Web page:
Given your total resection, the odds are that you have a number of years before you might see a recurrence, and perhaps by then ivosidenib and more likely vorasidenib could be the new standard of care for your type of tumor. The estimated study completion date of the phase 3 vorasidenib trial is 2028. It is feasible that vorasidenib could become standard of care for non-enhancing, lower grade IDH1-mutant gliomas sometime during the course of your disease.

      The evidence for SSRI antidepressants in glioblastoma is interesting but scanty (restrospective observational studies rather than clinical trials, plus rodent studies). It is even more of a stretch to apply for a different biological subtype (IDH1-mutant gliomas).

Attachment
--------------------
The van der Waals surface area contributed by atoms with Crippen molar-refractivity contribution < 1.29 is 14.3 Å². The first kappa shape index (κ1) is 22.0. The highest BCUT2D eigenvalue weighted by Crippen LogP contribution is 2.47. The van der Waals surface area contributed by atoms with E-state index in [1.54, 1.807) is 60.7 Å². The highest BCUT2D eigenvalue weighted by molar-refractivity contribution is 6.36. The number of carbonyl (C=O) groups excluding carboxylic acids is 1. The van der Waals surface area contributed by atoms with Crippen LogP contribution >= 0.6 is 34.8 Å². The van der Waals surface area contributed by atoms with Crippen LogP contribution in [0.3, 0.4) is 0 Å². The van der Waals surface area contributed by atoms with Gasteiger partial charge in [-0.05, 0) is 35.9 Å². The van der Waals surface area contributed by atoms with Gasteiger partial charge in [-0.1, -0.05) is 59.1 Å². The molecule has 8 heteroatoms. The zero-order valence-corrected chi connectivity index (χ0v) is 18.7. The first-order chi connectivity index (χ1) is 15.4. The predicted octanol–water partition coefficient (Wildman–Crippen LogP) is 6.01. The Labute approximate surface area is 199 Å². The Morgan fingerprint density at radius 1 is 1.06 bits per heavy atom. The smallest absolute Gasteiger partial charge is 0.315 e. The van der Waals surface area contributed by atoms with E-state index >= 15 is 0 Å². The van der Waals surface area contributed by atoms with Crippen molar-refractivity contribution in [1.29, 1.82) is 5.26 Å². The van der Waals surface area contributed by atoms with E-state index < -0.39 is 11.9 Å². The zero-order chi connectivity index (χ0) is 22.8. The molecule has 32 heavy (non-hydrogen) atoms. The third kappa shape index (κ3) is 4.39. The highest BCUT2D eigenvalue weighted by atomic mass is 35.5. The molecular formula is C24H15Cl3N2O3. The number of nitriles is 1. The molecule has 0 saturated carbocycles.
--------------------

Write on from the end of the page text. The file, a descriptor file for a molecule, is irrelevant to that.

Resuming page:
Unfortunately, as of June 2018 when I contacted Agios, "Particular to your request, unfortunately, our program in solid tumors does not provide access to unapproved investigational medicines outside of our clinical trials. This is informed in part by the early stage of development (phase 1), limited safety data, and limited understanding of efficacy."

      Perhaps their policy has changed since 2018, and it would be worth reaching out to the company to ask about options for you in a country where there are no clinical trials for these drugs. Also, ivosidenib was approved by the FDA in July 2018 for use in IDH1-mutant leukemia, though perhaps it has not yet been approved in Australia. The Australian drug regulatory authority is most likely at least looking at approval for this indication given that it is now available in other countries (USA for sure).